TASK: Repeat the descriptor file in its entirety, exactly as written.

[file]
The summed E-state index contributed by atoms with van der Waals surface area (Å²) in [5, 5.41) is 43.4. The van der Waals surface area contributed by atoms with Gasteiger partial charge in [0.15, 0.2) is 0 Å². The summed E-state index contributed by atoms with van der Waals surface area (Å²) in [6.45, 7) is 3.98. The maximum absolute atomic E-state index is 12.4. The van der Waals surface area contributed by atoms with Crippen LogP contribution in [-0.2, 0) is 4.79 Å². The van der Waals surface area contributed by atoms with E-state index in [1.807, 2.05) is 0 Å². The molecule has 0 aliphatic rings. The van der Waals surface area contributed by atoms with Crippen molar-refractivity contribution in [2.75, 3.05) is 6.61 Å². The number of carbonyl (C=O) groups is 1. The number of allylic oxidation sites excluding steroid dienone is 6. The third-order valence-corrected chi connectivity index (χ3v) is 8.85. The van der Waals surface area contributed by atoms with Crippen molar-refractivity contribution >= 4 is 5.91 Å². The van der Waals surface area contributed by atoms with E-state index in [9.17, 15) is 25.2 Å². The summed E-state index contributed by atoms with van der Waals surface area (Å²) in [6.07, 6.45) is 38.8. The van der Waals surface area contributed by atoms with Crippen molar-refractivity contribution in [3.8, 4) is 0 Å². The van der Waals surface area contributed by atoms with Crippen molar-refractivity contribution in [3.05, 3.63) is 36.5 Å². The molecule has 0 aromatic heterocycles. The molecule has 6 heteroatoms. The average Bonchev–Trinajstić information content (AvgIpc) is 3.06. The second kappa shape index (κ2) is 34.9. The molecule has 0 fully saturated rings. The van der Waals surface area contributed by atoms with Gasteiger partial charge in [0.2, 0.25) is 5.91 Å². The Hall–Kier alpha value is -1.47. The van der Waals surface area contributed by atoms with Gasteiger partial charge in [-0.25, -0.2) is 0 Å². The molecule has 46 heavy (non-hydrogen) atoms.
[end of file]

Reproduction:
The summed E-state index contributed by atoms with van der Waals surface area (Å²) in [5, 5.41) is 43.4. The van der Waals surface area contributed by atoms with Gasteiger partial charge in [0.15, 0.2) is 0 Å². The summed E-state index contributed by atoms with van der Waals surface area (Å²) in [6.45, 7) is 3.98. The maximum absolute atomic E-state index is 12.4. The van der Waals surface area contributed by atoms with Crippen LogP contribution in [-0.2, 0) is 4.79 Å². The van der Waals surface area contributed by atoms with E-state index in [1.807, 2.05) is 0 Å². The molecule has 0 aliphatic rings. The van der Waals surface area contributed by atoms with Crippen molar-refractivity contribution in [2.75, 3.05) is 6.61 Å². The number of carbonyl (C=O) groups is 1. The number of allylic oxidation sites excluding steroid dienone is 6. The third-order valence-corrected chi connectivity index (χ3v) is 8.85. The van der Waals surface area contributed by atoms with Crippen molar-refractivity contribution >= 4 is 5.91 Å². The van der Waals surface area contributed by atoms with E-state index in [9.17, 15) is 25.2 Å². The summed E-state index contributed by atoms with van der Waals surface area (Å²) in [6.07, 6.45) is 38.8. The van der Waals surface area contributed by atoms with Crippen molar-refractivity contribution in [3.8, 4) is 0 Å². The van der Waals surface area contributed by atoms with Crippen molar-refractivity contribution in [3.05, 3.63) is 36.5 Å². The molecule has 0 aromatic heterocycles. The molecule has 6 heteroatoms. The average Bonchev–Trinajstić information content (AvgIpc) is 3.06. The second kappa shape index (κ2) is 34.9. The molecule has 0 fully saturated rings. The van der Waals surface area contributed by atoms with Gasteiger partial charge in [0.2, 0.25) is 5.91 Å². The Hall–Kier alpha value is -1.47. The van der Waals surface area contributed by atoms with Gasteiger partial charge in [-0.25, -0.2) is 0 Å². The molecule has 46 heavy (non-hydrogen) atoms.